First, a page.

Al-Qaeda's Big Post–bin Laden Cash Crunch

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Hamid Mir / Reuters

Osama bin Laden, left, sits with his adviser Ayman al-Zawahiri during an interview with Pakistani journalist Hamid Mir (not pictured), in an image supplied by the Dawn newspaper on Nov. 10, 2001

Briefing reporters on the details of Osama bin Laden's killing in Pakistan, the White House's Deputy National Security Adviser, John Brennan, remarked optimistically that "bin Laden's dead. The al-Qaeda narrative's becoming increasingly bankrupt."

Financially, al-Qaeda may be heading for bankruptcy too. The terrorist network has been hit by a double whammy: the death of its charismatic leader and the Arab Spring, the popular and democratic uprising against cutthroat despots. No longer can al-Qaeda and its offspring sell itself to Muslims as the sole alternative to tyrannical regimes.

It doesn't cost much to run a terrorist organization. A few hundred bucks will buy a suicide vest, and the 9/11 commission estimates that al-Qaeda forked out less than $500,000 to bring down the Twin Towers of the World Trade Center and to strike at the Pentagon. But antiterrorism experts say al-Qaeda still needs funds to buy weapons; pay protection money to the rapacious Pakistan militant groups giving them shelter; feed and lodge its hundreds of militants and sympathizers hiding along the Afghanistan-Pakistan border; and run its propaganda arm, which includes several websites and as-Sahab, a video production company that is believed to be based in Pakistan. These costs are nowhere near the $30 million annually that al-Qaeda was raking in and spending before 9/11, says the CIA, but they do add up to several million.

The main source of al-Qaeda's revenue doesn't come from Afghan heroin — the Taliban keep that to themselves — nor from bin Laden's personal wealth. The son of a billionaire construction magnate, bin Laden was cut off from his family fortune in the mid-1990s. Nor have antiterrorism investigators been able to find any financial ties linking al-Qaeda to any state, be it Iraq or Saudi Arabia. Since 9/11, al-Qaeda has financed itself through private donors, large and small. The large are rich and sympathetic private individuals in the Gulf. The small are numerous; throughout the Islamic world, some Muslims inspired by bin Laden's anti-Western rhetoric choose to fulfill their vow of zakat, or charity, by giving alms to organizations loosely tied to al-Qaeda.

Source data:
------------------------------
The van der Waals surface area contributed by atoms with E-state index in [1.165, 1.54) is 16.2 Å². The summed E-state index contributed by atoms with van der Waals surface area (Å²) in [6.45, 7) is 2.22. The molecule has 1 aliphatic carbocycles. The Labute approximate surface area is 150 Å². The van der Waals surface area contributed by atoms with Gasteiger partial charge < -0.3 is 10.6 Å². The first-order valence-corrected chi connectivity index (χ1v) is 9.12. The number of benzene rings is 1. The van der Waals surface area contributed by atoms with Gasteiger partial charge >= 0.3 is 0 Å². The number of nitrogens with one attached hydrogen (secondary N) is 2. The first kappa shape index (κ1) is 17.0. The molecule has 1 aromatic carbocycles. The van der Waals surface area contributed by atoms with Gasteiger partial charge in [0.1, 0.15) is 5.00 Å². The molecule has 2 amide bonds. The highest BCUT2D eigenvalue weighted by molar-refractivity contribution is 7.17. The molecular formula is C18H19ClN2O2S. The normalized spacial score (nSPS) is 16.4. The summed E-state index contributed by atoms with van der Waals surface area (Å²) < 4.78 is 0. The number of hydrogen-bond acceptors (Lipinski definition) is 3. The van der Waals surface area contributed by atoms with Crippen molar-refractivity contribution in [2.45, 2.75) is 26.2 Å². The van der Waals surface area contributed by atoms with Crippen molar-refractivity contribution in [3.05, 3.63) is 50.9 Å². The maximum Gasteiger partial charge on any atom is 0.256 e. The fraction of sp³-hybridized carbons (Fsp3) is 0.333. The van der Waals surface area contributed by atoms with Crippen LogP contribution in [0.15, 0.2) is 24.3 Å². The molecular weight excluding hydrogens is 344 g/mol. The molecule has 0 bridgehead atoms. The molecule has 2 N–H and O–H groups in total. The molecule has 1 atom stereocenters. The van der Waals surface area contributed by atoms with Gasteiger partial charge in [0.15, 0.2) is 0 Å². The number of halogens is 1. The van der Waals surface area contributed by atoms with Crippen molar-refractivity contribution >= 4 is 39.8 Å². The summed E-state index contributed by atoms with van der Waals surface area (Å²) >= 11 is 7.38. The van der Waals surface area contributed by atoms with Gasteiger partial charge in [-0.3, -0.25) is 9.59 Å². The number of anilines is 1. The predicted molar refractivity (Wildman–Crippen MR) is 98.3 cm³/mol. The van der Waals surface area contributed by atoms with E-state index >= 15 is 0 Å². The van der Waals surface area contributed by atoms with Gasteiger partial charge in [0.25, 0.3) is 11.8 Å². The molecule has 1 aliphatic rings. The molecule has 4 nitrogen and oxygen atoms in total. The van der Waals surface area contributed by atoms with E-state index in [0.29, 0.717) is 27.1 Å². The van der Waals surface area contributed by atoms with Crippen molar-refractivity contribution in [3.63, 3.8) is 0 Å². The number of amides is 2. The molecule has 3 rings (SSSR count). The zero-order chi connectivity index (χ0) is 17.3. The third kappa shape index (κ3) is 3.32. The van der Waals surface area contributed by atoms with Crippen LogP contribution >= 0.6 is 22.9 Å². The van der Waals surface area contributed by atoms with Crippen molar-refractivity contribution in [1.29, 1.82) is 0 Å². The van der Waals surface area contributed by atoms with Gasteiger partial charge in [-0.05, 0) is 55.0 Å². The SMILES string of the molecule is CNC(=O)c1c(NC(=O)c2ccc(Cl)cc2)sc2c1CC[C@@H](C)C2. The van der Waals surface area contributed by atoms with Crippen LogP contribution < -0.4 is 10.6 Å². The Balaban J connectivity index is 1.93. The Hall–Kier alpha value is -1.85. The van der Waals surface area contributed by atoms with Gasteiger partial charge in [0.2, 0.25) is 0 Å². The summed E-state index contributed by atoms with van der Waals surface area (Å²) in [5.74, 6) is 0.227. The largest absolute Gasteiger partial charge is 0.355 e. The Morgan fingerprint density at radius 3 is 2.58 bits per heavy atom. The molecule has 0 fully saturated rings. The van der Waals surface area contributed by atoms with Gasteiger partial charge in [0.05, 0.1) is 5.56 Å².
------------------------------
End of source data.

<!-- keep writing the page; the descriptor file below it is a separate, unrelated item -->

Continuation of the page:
The telegenic figure of bin Laden was always the main draw. His myth, that of the giant, soft-spoken warrior who gave up palatial luxuries for jihad, resonated with many rich Gulf sheiks who eased their conscience by sending a pile of cash his way. It was easier than picking up an AK-47 and following bin Laden into the snowy Afghan wastes. From Casablanca to Peshawar in Pakistan, young, impressionable Muslims carry photos of bin Laden on their cell phones. They would download his sermons from as-Sahab and extremist websites, whenever he managed to smuggle them out.

But now, bin Laden is dead. His portly sidekick, the Egyptian physician and ideologue, Ayman al-Zawahiri, may be cannier than bin Laden ever was, but he certainly lacks his master's magnetism. Al-Zawahiri is known to be arrogant, quarrelsome and long-winded in his video rants, not the kind of terrorist to endear himself to potential followers and induce them to reach into their pockets.

With bin Laden secluded in his Abbottabad mansion, it was up to al-Zawahiri to drum up followers and money. It did not go well. In an August 2009 video, al-Zawahiri beseeched al-Qaeda supporters in Pakistan to "back the jihad and mujahedin with your persons, wealth, opinion, expertise, information and prayers." Last year, one of his cohorts, Mustafa Abu al-Yazid, appeared on a website pleading for cash: "If a holy fighter does not have the money to get weapons, food, drink and the materials for jihad, he cannot fight jihad." And some newspaper reports claim that wannabe European jihadists who showed up at al-Qaeda training camps in Pakistan were charged $1,200.

Al-Qaeda was also crippled by a post-9/11 U.S.-led global squeeze on banks and financial institutions suspected of aiding the terrorist network. Undaunted, al-Qaeda then relied on cash couriers, many of them were Pashtuns from the tribal areas. During their years in hiding after 9/11, scores of al-Qaeda fighters married into the local Pashtun clans. Arrangements were made for these Pashtun relatives to pick up suitcases of cash from Gulf sympathizers during the annual hajj pilgrimage to Mecca and pass them back to al-Qaeda, according to a tribal elder in South Waziristan. But that was a mere trickle compared with the millions that used to reach al-Qaeda before the banks cracked down.

In other words, al-Qaeda is strapped for cash. And that was even before it lost bin Laden, the star attraction.